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Protecting Civil and Human Rights
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Analysis

The Injustice Department

(Photos: Getty Images; Steve Sanchez Photos / Shutterstock; U.S. Customs and Border Protection; Illustration: Leslie Garvey / POGO)

On January 7, 2021, a day after the insurrection at the U.S. Capitol, Merrick Garland made his first speech after being nominated to serve as President Joe Biden’s attorney general. Garland spoke of the Department of Justice’s (DOJ) fundamental duty to ensure that there is not “one rule for the powerful, another for the powerless” and “that all citizens are protected in the exercise of their civil rights.” Garland has repeatedthese themesin speeches throughout the past year.

But what if those civil rights are violated by the federal government, or a federal official? In those cases, the Justice Department has shown that it is far more likely to participate in the violation, defend the perpetrator, or look the other way than it is to hold the federal government or its officials accountable.

The Department of Justice was a central participant in two of the worst rights violations by the U.S. government in the past 20 years: the torture of prisoners in government custody after September 11, and the forcible separation of parents and children at the Mexico-U.S. border in 2017 and 2018. When those policies ended, DOJ failed to prosecute their architects, declined to impose any professional discipline on the attorneys involved, and sought dismissal of victims’ civil suits for damages.

Torture and family separation are particularly stark examples, but they are symptomatic of a general failure of the Justice Department to protect individual rights.

A Lack of Accountability

Failures of Criminal Investigation and Prosecution

It is a federal crime for any government official, federal or state, to willfully deprive a person “of any rights, privileges, or immunities secured or protected by the Constitution or laws of the United States.” But this law (known as the law enforcement misconduct statute, and codified at 18 U.S.C. § 242) is systematically under-enforced. In Fiscal Year 2019, federal prosecutors brought charges for violations of this law in only 49 cases, out of a total of 184,274 federal prosecutions. Federal prosecutors turn down nine out of 10 of these types of cases referred to them — one of the highest declination rates for any crime. Other federal civil rights statutes, such as those criminalizing hate crimes and conspiracies to violate individuals’ rights, have similarly low prosecution rates and high declination rates.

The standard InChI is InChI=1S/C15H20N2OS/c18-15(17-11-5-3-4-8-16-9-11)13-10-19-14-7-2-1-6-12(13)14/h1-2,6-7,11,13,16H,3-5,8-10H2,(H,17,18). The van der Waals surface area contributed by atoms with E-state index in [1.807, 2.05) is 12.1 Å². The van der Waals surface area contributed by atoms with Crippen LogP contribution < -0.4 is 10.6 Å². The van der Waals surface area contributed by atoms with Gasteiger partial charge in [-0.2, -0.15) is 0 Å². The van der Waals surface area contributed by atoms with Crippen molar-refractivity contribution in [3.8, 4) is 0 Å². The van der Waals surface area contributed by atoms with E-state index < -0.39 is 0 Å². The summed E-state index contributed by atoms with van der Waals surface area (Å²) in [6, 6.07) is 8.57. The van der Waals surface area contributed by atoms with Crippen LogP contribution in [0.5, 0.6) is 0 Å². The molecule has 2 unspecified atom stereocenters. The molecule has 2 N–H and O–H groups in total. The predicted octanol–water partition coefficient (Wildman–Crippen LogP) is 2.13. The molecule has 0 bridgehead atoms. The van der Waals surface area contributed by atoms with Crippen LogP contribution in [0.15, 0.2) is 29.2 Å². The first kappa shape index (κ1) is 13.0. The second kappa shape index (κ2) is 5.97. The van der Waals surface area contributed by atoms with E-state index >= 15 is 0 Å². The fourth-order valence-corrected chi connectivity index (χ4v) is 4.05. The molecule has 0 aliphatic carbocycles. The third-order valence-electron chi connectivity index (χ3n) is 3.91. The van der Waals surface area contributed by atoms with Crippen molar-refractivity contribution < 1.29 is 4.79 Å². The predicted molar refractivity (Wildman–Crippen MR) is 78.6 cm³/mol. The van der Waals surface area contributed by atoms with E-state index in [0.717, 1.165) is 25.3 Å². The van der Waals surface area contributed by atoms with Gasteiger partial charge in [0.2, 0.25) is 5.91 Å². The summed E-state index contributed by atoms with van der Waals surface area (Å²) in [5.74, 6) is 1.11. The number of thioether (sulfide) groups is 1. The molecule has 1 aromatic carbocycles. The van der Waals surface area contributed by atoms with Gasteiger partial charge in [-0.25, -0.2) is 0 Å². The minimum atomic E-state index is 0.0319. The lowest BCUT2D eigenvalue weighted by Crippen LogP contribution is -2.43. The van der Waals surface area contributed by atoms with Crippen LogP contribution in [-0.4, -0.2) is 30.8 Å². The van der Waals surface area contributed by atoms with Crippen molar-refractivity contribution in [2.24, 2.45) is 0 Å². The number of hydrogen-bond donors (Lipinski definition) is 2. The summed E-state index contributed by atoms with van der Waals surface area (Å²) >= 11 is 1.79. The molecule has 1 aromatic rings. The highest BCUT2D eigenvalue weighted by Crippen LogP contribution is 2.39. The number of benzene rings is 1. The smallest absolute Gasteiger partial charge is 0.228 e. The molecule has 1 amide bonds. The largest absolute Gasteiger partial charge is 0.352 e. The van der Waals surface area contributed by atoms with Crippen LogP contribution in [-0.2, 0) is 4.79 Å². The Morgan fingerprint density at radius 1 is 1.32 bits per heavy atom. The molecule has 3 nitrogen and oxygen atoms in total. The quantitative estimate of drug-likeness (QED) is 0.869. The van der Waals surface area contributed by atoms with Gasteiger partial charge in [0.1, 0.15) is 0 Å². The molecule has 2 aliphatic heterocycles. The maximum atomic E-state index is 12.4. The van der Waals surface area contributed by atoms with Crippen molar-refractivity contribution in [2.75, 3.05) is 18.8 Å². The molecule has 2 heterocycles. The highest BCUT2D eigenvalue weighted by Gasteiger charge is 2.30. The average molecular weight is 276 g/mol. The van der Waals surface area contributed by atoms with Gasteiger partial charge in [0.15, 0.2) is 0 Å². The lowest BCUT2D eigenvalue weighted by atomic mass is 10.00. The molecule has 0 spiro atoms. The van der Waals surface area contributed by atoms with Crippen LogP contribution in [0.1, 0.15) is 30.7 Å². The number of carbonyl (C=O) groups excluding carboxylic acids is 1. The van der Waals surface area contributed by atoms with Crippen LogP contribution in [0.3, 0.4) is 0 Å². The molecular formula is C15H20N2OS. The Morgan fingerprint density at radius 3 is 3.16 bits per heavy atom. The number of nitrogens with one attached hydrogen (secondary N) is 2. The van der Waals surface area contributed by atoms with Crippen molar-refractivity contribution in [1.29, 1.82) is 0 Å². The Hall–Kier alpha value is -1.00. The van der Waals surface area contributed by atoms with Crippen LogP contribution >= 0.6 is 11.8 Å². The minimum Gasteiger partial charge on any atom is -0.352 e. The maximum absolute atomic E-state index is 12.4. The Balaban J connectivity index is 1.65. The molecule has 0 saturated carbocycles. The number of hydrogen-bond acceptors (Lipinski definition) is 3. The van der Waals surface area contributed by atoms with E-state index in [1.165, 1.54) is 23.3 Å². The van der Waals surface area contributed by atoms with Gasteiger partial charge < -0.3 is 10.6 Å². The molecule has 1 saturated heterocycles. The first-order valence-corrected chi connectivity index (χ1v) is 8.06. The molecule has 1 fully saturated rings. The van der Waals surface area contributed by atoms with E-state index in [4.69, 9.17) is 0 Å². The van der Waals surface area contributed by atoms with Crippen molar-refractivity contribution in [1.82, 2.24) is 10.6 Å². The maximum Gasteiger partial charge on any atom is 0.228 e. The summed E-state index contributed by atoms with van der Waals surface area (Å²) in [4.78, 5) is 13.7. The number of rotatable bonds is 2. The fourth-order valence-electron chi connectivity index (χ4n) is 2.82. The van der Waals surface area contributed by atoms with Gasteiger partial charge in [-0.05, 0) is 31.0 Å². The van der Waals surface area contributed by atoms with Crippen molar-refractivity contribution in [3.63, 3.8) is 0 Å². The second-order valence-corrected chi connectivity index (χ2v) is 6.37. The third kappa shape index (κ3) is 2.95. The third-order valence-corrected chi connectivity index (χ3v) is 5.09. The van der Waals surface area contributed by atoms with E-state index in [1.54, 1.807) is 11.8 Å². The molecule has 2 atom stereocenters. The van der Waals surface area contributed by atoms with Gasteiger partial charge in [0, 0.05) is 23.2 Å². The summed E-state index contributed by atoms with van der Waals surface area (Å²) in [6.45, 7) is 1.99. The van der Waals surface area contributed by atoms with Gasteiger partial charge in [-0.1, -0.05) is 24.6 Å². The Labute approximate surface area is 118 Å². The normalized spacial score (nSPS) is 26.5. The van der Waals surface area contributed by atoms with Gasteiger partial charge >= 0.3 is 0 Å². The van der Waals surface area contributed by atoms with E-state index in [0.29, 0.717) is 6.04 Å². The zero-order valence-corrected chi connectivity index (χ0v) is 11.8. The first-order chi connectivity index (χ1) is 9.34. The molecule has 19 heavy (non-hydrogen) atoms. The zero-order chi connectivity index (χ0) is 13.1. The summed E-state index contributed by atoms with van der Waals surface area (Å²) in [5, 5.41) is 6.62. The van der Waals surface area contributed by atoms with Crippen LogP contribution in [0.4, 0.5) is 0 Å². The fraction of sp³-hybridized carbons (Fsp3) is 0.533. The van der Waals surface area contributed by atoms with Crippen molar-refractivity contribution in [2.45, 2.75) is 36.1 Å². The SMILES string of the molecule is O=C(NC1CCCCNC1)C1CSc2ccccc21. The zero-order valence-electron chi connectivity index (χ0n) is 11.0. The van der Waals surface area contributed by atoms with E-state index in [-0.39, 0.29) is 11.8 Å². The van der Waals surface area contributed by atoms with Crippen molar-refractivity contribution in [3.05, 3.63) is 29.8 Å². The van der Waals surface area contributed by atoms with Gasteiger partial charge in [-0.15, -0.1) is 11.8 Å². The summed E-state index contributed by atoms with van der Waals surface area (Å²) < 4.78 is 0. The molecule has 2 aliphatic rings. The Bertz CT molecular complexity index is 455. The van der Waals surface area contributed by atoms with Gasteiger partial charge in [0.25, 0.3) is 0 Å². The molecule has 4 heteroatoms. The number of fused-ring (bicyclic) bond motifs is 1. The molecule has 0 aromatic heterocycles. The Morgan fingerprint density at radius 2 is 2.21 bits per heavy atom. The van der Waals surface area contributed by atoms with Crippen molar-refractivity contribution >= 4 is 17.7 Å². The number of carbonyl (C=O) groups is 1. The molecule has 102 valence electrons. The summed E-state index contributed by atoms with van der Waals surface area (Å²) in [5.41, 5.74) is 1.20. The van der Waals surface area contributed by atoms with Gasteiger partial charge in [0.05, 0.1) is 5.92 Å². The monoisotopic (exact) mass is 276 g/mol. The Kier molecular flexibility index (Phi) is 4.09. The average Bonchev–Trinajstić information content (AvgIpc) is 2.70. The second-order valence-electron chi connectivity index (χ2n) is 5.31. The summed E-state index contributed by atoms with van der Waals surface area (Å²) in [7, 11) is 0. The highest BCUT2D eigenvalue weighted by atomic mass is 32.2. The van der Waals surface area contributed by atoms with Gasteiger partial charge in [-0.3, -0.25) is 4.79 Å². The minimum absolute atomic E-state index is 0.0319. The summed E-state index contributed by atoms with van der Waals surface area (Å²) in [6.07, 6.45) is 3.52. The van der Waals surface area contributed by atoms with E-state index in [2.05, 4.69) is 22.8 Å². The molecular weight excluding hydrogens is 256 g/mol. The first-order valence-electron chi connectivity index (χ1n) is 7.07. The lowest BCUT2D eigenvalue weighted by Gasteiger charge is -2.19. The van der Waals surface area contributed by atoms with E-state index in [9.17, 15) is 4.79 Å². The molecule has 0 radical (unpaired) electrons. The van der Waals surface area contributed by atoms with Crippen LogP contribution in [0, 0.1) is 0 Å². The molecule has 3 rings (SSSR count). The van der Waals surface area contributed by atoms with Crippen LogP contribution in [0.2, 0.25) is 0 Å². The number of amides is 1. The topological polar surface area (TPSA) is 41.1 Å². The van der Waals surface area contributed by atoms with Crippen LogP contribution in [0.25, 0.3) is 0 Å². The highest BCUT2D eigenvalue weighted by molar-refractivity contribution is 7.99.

The low rate of prosecution can be partially explained by weaknesses in the law enforcement misconduct statute, particularly the requirement that the government prove that a defendant acted “willfully,” a higher bar than for most crimes. Nonetheless, the Justice Department is cautious to a fault when it comes to charging law enforcement.

In Fiscal Year 2019, federal prosecutors brought charges for violations of this law in only 49 cases, out of a total of 184,274 federal prosecutions.

Federal prosecutors have declined to bring charges even in notorious cases where there is video evidence of a police killing. In 2014, there was a video of Officer Daniel Pantaleo placing Eric Garner in a chokehold, with several other officers holding Garner down. Garner repeated “I can’t breathe” several times before losing consciousness and dying. But according to Department of Justice prosecutors, rather than showing a criminal rights violation, “the video documents a tense and escalating encounter between Mr. Garner and officers, and shows that the officers had to make split-second decisions under stressful circumstances.”